An earlier Global BC television interview had the program manager for Clean Energy Canada, Evan Pivnick, saying that Site C will only add about 9% to the electricity BC Hydro generates currently. Moreover, he said that BC Hydro is already predicting that we need “at least another Site C and a half before 2030 to meet demand, and there’s a good reason to think that even that might be underestimating just how much power demand could grow.”

At this point there should be a collective gasp. The first Site C is costing $16 billion, and it isn’t yet generating power. That isn’t supposed to happen until 2025. Now BC Hydro is saying we need another 1.5 Site Cs before the end of the decade. @ $16B each, and that’s a conservative estimate, given how much inflation has bumped up construction costs, we are talking at least another $24B, to generate only another 1,800 megawatts of power — a pittance, really.


The number of EVs on BC roads over the past six years has exploded by nearly 2,000%! Electricity demand is expected to increase by 15% between now and 2030.

By the time Site C is operational, it will already be obsolete; much more power is needed.

How are we going to get it? The answer should be nuclear. As we rapidly run out of electricity while demand for it surges, and the province continues to be ravaged by forest fires, floods and other manifestations of global warming that are costing billons of public funds, we had better start thinking like Ontario and New Brunswick.

Site C is a boondoggle. It was never going to be enough to meet our energy needs, especially with 40% of its power capacity going to turn fracked natural gas into LNG that is then shipped to Asia. The folly is we’re subsidizing energy in China while being stuck without the electricity needed, fooled by our smooth-talking politicians who carry out their touch-feely plans to go emissions-free.

The NDP says the LNG Canada project will bring in CAD$22 billion to BC’s coffers over 40 years.

We’re told US$10 million worth of gas per day will flow through the pipeline. That’s US$3.65B a year. Over 40 years, US$146.3B. The Site C dam is already costing CAD$16B, then add CAD$5.3B in tax breaks for the LNG project.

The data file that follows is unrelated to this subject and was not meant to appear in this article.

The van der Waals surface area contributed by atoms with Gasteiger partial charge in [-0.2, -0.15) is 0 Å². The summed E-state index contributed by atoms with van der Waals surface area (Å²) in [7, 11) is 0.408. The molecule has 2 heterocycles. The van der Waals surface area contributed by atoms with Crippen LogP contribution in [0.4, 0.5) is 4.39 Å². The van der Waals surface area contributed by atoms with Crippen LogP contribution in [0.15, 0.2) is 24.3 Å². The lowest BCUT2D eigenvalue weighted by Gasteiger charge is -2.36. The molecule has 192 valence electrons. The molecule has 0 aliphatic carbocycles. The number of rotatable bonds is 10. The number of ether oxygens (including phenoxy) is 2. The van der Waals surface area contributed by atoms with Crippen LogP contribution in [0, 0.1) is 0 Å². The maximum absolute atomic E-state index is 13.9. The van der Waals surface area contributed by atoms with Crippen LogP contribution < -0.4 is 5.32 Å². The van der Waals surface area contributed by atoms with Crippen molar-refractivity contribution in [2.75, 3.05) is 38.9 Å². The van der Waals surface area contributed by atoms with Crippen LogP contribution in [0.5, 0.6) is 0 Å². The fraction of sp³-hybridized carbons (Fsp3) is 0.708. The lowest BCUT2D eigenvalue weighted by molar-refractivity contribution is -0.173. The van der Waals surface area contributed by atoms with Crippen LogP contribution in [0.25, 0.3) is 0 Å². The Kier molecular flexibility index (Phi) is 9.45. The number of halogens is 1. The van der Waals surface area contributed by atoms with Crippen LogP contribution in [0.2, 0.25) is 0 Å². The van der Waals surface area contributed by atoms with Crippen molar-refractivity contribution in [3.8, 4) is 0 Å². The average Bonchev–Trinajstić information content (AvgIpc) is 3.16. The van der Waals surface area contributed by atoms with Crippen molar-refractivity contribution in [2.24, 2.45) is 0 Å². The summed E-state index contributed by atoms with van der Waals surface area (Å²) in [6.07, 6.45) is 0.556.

This is a terrible deal for British Columbians. Subtract a minimum $21.3B from $22B and we barely break even. And that’s just the financial side, the environmental side is an even bigger loser. We don’t get the electricity, instead we get polluted water and air, and we get dead killer whales and other dead cetaceans from all the extra tanker traffic.

BC’s LNG boondoggle continues to lack critics

We’re flooding perfectly good farmland (around 6,500 hectares) so the Lower Mainland has enough electricity to drive EVs. That isn’t green, and neither is the plan to develop a liquefied natural gas industry in northern BC.

If, instead of wasting $16 billion on Site C, the politicians would wake up to nuclear power, for that same $16B they could have 80,000 megawatts — the equivalent of 266 small nuclear reactor plants each generating 300MW, or roughly 66 Site C dams.

87% of BC’s power is generated by hydro, and dams provide roughly 16,000MW of capacity. But we don’t need to, nor should we, from an environmental/ food security perspective, dam any more rivers. Imagine if we took that $16B and built a small nuclear reactor in every small town in BC, and/or where the energy is most needed, such as in the large centers, in the energy-producing Peace River region or building mines and a smelter in BC’s Golden Triangle freeing US$4 trillion worth of stranded metals.

The futility of Site C is shown by one more statistic, and that is the amount of power consumed in British Columbia. In 2022, the province used 1,285 petajoules of end-use energy, which is the equivalent output of 70 Site C dams. Just one dam costing $16 billion will provide only 9% of the power BC Hydro generates, in fact it’s less than that, given that 40% of Site C is allocated to LNG Canada.

We’ve done the math, and the numbers are stupid. The obvious solution to BC’s power conundrum is nuclear. Too bad the politicians in Victoria can’t, or won’t, do simple arithmetic.

Richard (Rick) Mills
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Richard Mills is a mining expert, financial writer, and the owner of He invests in the junior resource/bio-tech sectors and his articles have been published on over 400 websites, including: WallStreetJournal, SafeHaven, MarketOracle, USAToday, NationalPost, Stockhouse, Lewrockwell, Pinnacledigest, UraniumMiner, SeekingAlpha, MontrealGazette, CaseyResearch, 24hgold, VancouverSun, CBSnews, SilverBearCafe, Infomine, HuffingtonPost, Mineweb, 321Gold, Kitco, Gold-Eagle, The Gold/Energy Reports, CalgaryHerald, ResourceInvestor,, Forbes, FNArena, Uraniumseek, FinancialSense, Goldseek, Dallasnews, Vantagewire, Resourceclips and the Association of Mining Analysts.